via Kereke files urgent application | The Herald by Daniel Nemukuyu October 15, 2013
EXPELLED Bikita West National Assembly member Dr Munyaradzi Kereke yesterday filed an application at the Constitutional Court to have his expulsion heard on an urgent basis. The law requires that whenever an applicant in a constitutional case wants his or her matter to be treated with urgency, a separate urgent chamber application has to be filed after the main challenge.
Dr Kereke last week, filed a constitutional application challenging his expulsion from the House of Assembly.
He argued that the Bikita West constituency has already been declared vacant adding that a by-election could be called at any time.
He said if his constitutional application is delayed his case would be an academic one as someone else can be fielded in violation of his rights.
The Registrar of the Constitutional Court is yet to set down the urgent application for hearing.
If the court finds urgency in the case, the main challenge would be heard on an urgent basis but if the court rules otherwise, it would be heard like any other normal constitutional matter.
Meanwhile, late yesterday afternoon Advocate Fred Gijima filed a notice of appearance to defend the case on behalf of Zanu-PF.
Adv Gijima also confirmed receiving the urgent application by Dr Kereke.
Mr Tawanda Kanengoni of Kanengoni and Nyika law firm said they were yet to file opposing papers on behalf of ZEC.
“We are representing ZEC in the matter and we are likely to file our opposing papers on Wednesday (tomorrow),” he said.
Dr Kereke romped to victory in Bikita West on a Zanu-PF ticket, beating Cde Elias Msakwa (Zanu-PF) and Mr Heya Shoko (MDC-T) after getting the nod to stand on that party’s ticket from the party’s Masvingo provincial committee.
Some elements in the revolutionary party, however, disowned him, saying they recognised Cde Msakwa as the official candidate.
Acting on the letter from Zanu-PF, Cde Mudenda invoked section 129 (1) (k) of the Constitution relating to the tenure of a Member of Parliament to declare the Bikita West seat vacant.
In his challenge, Dr Kereke said the section which both Zanu-PF and the Speaker relied on to expel him from Parliament did not apply to his situation.
Dr Kereke cited the Speaker of the National Assembly, Zanu-PF and the Zimbabwe Electoral Commission as respondents. Section 129 (1) (k) of the Constitution stipulates that: “The seat of a Member of Parliament becomes vacant — (k) if the member has ceased to belong to the political party of which he or she was a member when elected to Parliament and the political party concerned, by written notice to the Speaker or the President of Senate, as the case may be, has declared that the Member has ceased to belong to it.”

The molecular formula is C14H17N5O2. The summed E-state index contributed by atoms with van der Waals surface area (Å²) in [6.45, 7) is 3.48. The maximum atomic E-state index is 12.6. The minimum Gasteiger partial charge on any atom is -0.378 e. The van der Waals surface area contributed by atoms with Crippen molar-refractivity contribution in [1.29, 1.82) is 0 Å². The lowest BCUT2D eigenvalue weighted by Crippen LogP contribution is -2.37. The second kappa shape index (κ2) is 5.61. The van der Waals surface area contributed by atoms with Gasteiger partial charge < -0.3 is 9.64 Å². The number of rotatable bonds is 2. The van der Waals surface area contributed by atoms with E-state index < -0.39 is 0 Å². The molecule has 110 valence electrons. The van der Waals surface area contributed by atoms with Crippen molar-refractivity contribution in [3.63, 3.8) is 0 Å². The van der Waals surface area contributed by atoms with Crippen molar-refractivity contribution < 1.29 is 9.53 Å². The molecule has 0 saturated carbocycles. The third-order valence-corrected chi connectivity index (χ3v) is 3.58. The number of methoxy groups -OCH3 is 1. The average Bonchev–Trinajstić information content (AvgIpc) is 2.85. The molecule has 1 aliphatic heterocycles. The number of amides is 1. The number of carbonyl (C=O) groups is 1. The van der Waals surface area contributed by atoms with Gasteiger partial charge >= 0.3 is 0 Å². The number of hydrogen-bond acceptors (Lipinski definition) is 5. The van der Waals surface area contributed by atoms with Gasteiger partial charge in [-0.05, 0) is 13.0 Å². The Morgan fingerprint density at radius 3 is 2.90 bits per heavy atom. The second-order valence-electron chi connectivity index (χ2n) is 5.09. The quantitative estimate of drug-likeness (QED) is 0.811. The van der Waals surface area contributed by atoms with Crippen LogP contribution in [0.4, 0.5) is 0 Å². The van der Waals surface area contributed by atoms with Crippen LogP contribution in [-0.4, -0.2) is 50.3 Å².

In his papers, Dr Kereke said the section did not apply to his situation because he ceased to be a member of Zanu-PF on July 10, as evidenced by a letter written by Cde Mutasa.
Dr Kereke argued that Zanu-PF recognised the ‘explicit fact’ that he ceased to be a member of that party prior to July 31, 2013 and suggested that he was an independent candidate, as widely publicised in the media.
By this time, Dr Kereke said, it was too late for the Zimbabwe Electoral Commission to change the ballot papers and indicate that he was an independent candidate.
The letter written to the Speaker reads as follows: “I write, Honourable Speaker, to advise that Honourable Dr Munyaradzi Kereke who stood as a member of the House of Assembly for Bikita West Constituency, had ceased to be a member of Zanu-PF on July 10, 2013.”
Dr Kereke said: “It is clear that by July 31 2013, the second respondent (Zanu-PF) did not consider me to be its sponsored candidate. The electorate knew that I was not a Zanu-PF candidate.
“Accordingly, therefore, the notification to the Speaker is a clear misapplication of section 129 (1) (k) of the Constitution.”
He submitted that Cde Mudenda had disregarded representations he made to him and that he was not given an audience before a determination was made and subsequently before the public announcement.
Dr Kereke said that in constitutional construction, one did not depart from the literal meaning of legal words used by the legislature unless doing so would lead to absurdity, saying the meaning of section 129 (1) (k) was clear and leads to no absurdity.